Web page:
Earth Keeper, by N. Scott Momaday

Staff Pick

Holding an eagle feather, Momaday notes that though it may seem a small thing, it shares the tremendous power of the creature it came from. The same is true for this deceptively slight collection of Kiowa wisdom literature. Though barely a paragraph long, each entry partakes of the greater wonder and beauty of the earth that has “nourish[ed]” the hearts of countless generations. In considering elements of the natural world ranging from grasshoppers and butterflies to horses and the Northern Lights, these stories and memories affirm the ancient connection between humans and the planet, one grounded in mutual belief and trust. They also look hard at the “terrible wounds” our “disease of indifference” to life has caused, and show that healing is a matter not of shame, but of learning to look and listen to the Earth.

 

Earth Keeper: Reflections on the American Land By N. Scott Momaday Cover Image
$17.99
ISBN: 9780063009332
Availability: Not On Our Shelves—Ships in 1-5 Days
Published: Harper - November 3rd, 2020

Watermelon Snow, by Lynne Quarmby

Staff Pick

For many years Quarmby, a cell biologist and single mother, paid little attention to climate change—until suddenly the magnitude of the losses hit her. Hard. She became an activist, got arrested at pipeline protests, and ran (unsuccessfully) for office on the Canadian Green Party ticket. Her deeply reflective book intertwines her participation in science and politics with vivid episodes from her 2017 trip to the High Arctic with a group of artists. There, “at the soft heart of global warming,” she witnessed the stunning beauty of the natural landscape and the shocking effects of the climate crisis, both of which she reports with a rare combination of precision—it takes just 12 seconds for a blue whale to breach and turn--and poignancy. In the end, if she can’t fully banish concerns that the expedition was an indulgence in “extinction tourism,” she renews her commitment to change by not just presenting the facts but, like the dancers, painters, photographers, and multi-media artists she traveled with,  by “address[ing] the emotional impacts of the science” and urging everyone to do what they can, both to reduce greenhouse emissions and to keep the crisis front and center: “the most important action we can take is to talk about climate change.”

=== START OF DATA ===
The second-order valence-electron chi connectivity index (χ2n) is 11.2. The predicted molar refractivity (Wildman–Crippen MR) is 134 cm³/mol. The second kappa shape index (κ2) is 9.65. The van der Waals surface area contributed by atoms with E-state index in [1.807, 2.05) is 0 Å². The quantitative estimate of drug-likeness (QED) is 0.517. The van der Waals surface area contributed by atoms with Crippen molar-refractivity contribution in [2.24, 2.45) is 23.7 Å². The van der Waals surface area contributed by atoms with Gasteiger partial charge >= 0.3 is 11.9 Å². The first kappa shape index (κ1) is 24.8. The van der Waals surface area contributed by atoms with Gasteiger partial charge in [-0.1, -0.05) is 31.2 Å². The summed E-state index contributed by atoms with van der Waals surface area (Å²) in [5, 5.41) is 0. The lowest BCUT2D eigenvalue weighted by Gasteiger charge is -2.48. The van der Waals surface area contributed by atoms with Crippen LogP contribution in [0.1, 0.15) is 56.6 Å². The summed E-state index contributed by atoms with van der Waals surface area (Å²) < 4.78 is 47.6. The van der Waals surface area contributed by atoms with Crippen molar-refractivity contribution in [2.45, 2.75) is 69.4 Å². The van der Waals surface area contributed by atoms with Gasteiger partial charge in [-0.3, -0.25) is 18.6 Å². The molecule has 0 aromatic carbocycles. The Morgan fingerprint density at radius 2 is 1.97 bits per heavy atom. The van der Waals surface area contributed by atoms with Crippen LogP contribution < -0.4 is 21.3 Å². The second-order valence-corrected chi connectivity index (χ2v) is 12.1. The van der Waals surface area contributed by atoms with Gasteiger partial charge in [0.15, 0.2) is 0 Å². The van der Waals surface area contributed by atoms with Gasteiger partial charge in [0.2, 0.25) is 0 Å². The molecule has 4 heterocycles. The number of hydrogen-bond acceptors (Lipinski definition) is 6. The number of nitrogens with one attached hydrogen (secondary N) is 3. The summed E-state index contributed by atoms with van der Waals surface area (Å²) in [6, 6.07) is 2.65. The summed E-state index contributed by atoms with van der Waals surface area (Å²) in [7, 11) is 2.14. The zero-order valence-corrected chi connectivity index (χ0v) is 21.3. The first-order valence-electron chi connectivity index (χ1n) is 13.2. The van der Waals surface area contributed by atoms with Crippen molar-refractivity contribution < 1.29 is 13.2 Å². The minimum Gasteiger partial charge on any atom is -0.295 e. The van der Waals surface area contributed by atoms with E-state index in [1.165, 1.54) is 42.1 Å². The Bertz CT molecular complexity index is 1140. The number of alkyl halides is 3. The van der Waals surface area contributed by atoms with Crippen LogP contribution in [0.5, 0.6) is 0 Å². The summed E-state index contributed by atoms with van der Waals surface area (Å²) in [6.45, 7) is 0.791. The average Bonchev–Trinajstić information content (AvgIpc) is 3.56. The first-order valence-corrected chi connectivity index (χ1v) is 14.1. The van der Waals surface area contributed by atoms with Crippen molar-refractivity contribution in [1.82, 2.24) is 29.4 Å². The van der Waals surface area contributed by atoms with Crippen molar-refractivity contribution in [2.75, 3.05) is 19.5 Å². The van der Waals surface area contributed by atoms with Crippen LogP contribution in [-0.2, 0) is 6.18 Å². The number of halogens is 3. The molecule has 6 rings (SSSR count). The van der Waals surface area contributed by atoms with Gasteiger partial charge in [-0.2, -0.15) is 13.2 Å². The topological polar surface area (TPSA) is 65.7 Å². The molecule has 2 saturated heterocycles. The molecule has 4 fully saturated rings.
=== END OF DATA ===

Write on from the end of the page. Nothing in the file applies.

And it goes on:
Watermelon Snow: Science, Art, and a Lone Polar Bear By Lynne Quarmby Cover Image
$28.95
ISBN: 9780228003595
Availability: Special Order—Subject to Availability
Published: McGill-Queen's University Press - October 22nd, 2020

A Honeybee Heart Has Five Openings, by Helen Jukes

Staff Pick

I picked up this book to learn about bees, but before they came up, I was hooked by Jukes herself. Warm, honest, questioning, she’s a thoroughly engaging narrator of both her own life and those of the insects. Living in Oxford and working a job that’s more stressful than satisfying, she keeps thinking about her brief experience helping a beekeeper friend. Though she has no confidence she can do it on her own, she can’t resist trying and soon has a hive in her urban backyard. Worrying constantly about the needs of the bees, she does extensive research on their habits and the history of beekeeping, and her reports—on the differences between workers and drones, the various kinds of hives, the practice of the waggle dance, the intricacies of swarming—are vivid, succinct, and slightly wonder-struck. Jukes is especially interested in the evolution of the relationship between keepers and bees and her attachment to her own colony  gradually deepens to a thing of beauty and resonance; for everything she learns about the bees, they teach her as much about herself.

A Honeybee Heart Has Five Openings: A Year of Keeping Bees By Helen Jukes Cover Image
$26.95
ISBN: 9781524747862
Availability: Not On Our Shelves—Ships in 1-5 Days
Published: Pantheon - May 5th, 2020

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